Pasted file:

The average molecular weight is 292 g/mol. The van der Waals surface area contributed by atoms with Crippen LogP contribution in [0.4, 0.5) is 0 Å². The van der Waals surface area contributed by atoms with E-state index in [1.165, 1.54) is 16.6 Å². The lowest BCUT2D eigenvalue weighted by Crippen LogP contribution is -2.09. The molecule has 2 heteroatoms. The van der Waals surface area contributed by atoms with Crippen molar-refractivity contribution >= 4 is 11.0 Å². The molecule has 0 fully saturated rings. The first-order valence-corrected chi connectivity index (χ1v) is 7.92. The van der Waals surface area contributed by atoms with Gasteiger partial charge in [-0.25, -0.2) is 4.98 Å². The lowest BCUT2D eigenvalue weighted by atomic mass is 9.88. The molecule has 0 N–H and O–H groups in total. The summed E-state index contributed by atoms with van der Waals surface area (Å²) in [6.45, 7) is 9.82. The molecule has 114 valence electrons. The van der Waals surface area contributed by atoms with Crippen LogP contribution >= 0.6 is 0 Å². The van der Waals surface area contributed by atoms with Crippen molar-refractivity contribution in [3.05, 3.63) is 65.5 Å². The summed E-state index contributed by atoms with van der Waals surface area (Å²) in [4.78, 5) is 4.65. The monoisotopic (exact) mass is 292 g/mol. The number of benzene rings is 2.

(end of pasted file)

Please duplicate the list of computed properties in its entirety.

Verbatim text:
The average molecular weight is 292 g/mol. The van der Waals surface area contributed by atoms with Crippen LogP contribution in [0.4, 0.5) is 0 Å². The van der Waals surface area contributed by atoms with E-state index in [1.165, 1.54) is 16.6 Å². The lowest BCUT2D eigenvalue weighted by Crippen LogP contribution is -2.09. The molecule has 2 heteroatoms. The van der Waals surface area contributed by atoms with Crippen molar-refractivity contribution >= 4 is 11.0 Å². The molecule has 0 fully saturated rings. The first-order valence-corrected chi connectivity index (χ1v) is 7.92. The van der Waals surface area contributed by atoms with Gasteiger partial charge in [-0.25, -0.2) is 4.98 Å². The lowest BCUT2D eigenvalue weighted by atomic mass is 9.88. The molecule has 0 N–H and O–H groups in total. The summed E-state index contributed by atoms with van der Waals surface area (Å²) in [6.45, 7) is 9.82. The molecule has 114 valence electrons. The van der Waals surface area contributed by atoms with Crippen LogP contribution >= 0.6 is 0 Å². The van der Waals surface area contributed by atoms with Crippen molar-refractivity contribution in [3.05, 3.63) is 65.5 Å². The summed E-state index contributed by atoms with van der Waals surface area (Å²) in [4.78, 5) is 4.65. The monoisotopic (exact) mass is 292 g/mol. The number of benzene rings is 2.